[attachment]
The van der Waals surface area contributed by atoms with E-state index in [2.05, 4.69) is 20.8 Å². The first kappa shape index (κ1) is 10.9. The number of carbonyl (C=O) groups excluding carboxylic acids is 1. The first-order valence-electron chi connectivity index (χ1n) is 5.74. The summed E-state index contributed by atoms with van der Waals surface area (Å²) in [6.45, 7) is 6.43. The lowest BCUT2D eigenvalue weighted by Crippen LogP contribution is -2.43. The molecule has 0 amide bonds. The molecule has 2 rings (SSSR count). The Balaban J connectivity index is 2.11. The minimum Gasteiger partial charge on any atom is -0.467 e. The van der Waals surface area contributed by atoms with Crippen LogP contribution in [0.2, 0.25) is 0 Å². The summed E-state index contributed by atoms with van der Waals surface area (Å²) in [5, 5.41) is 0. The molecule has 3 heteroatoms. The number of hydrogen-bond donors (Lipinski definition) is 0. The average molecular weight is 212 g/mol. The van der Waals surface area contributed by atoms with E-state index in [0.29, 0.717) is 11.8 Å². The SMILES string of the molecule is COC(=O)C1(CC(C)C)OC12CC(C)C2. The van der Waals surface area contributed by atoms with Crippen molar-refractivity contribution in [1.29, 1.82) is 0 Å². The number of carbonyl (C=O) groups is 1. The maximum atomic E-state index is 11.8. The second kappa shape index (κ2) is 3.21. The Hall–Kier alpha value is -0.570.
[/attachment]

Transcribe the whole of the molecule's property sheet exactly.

The van der Waals surface area contributed by atoms with E-state index in [2.05, 4.69) is 20.8 Å². The first kappa shape index (κ1) is 10.9. The number of carbonyl (C=O) groups excluding carboxylic acids is 1. The first-order valence-electron chi connectivity index (χ1n) is 5.74. The summed E-state index contributed by atoms with van der Waals surface area (Å²) in [6.45, 7) is 6.43. The lowest BCUT2D eigenvalue weighted by Crippen LogP contribution is -2.43. The molecule has 0 amide bonds. The molecule has 2 rings (SSSR count). The Balaban J connectivity index is 2.11. The minimum Gasteiger partial charge on any atom is -0.467 e. The van der Waals surface area contributed by atoms with Crippen LogP contribution in [0.2, 0.25) is 0 Å². The summed E-state index contributed by atoms with van der Waals surface area (Å²) in [5, 5.41) is 0. The molecule has 3 heteroatoms. The number of hydrogen-bond donors (Lipinski definition) is 0. The average molecular weight is 212 g/mol. The van der Waals surface area contributed by atoms with E-state index in [0.29, 0.717) is 11.8 Å². The SMILES string of the molecule is COC(=O)C1(CC(C)C)OC12CC(C)C2. The van der Waals surface area contributed by atoms with Crippen molar-refractivity contribution in [1.29, 1.82) is 0 Å². The number of carbonyl (C=O) groups is 1. The maximum atomic E-state index is 11.8. The second kappa shape index (κ2) is 3.21. The Hall–Kier alpha value is -0.570.